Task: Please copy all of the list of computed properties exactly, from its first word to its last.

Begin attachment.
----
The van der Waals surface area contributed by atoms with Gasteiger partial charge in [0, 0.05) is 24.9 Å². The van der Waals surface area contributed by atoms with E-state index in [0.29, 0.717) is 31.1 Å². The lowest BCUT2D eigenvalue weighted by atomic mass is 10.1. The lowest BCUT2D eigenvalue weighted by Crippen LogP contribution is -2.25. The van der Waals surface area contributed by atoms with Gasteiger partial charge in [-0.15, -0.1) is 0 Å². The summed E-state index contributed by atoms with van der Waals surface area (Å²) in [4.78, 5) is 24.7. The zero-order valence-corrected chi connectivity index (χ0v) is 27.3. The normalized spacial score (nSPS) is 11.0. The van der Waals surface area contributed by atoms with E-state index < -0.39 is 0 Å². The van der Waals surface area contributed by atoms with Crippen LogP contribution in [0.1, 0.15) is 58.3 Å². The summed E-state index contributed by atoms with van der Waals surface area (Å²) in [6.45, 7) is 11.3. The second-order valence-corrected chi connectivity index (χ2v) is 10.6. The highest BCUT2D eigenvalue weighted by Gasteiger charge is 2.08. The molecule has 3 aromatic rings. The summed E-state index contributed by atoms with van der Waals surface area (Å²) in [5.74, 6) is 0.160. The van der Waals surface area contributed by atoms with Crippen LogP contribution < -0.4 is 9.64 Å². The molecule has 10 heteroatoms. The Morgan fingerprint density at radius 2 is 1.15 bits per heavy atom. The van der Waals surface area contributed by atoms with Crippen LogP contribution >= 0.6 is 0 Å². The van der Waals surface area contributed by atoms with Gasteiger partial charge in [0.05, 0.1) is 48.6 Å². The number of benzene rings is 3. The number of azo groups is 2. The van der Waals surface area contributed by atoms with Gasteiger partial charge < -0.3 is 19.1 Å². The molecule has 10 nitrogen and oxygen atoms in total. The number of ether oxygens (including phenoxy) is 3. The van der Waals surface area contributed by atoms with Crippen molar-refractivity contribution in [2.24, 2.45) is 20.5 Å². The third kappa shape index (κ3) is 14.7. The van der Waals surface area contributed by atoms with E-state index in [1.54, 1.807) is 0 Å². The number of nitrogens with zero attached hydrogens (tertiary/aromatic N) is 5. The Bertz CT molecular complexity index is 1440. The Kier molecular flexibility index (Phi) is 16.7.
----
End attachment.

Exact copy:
The van der Waals surface area contributed by atoms with Gasteiger partial charge in [0, 0.05) is 24.9 Å². The van der Waals surface area contributed by atoms with E-state index in [0.29, 0.717) is 31.1 Å². The lowest BCUT2D eigenvalue weighted by atomic mass is 10.1. The lowest BCUT2D eigenvalue weighted by Crippen LogP contribution is -2.25. The van der Waals surface area contributed by atoms with Gasteiger partial charge in [-0.15, -0.1) is 0 Å². The summed E-state index contributed by atoms with van der Waals surface area (Å²) in [4.78, 5) is 24.7. The zero-order valence-corrected chi connectivity index (χ0v) is 27.3. The normalized spacial score (nSPS) is 11.0. The van der Waals surface area contributed by atoms with E-state index < -0.39 is 0 Å². The van der Waals surface area contributed by atoms with Crippen LogP contribution in [0.1, 0.15) is 58.3 Å². The summed E-state index contributed by atoms with van der Waals surface area (Å²) in [6.45, 7) is 11.3. The second-order valence-corrected chi connectivity index (χ2v) is 10.6. The highest BCUT2D eigenvalue weighted by Gasteiger charge is 2.08. The molecule has 3 aromatic rings. The summed E-state index contributed by atoms with van der Waals surface area (Å²) in [5.74, 6) is 0.160. The van der Waals surface area contributed by atoms with Crippen LogP contribution < -0.4 is 9.64 Å². The molecule has 10 heteroatoms. The Morgan fingerprint density at radius 2 is 1.15 bits per heavy atom. The van der Waals surface area contributed by atoms with Crippen LogP contribution >= 0.6 is 0 Å². The van der Waals surface area contributed by atoms with Gasteiger partial charge in [0.05, 0.1) is 48.6 Å². The number of benzene rings is 3. The number of azo groups is 2. The van der Waals surface area contributed by atoms with Gasteiger partial charge < -0.3 is 19.1 Å². The molecule has 10 nitrogen and oxygen atoms in total. The number of ether oxygens (including phenoxy) is 3. The van der Waals surface area contributed by atoms with Crippen molar-refractivity contribution in [2.24, 2.45) is 20.5 Å². The third kappa shape index (κ3) is 14.7. The van der Waals surface area contributed by atoms with E-state index in [1.54, 1.807) is 0 Å². The number of nitrogens with zero attached hydrogens (tertiary/aromatic N) is 5. The Bertz CT molecular complexity index is 1440. The Kier molecular flexibility index (Phi) is 16.7.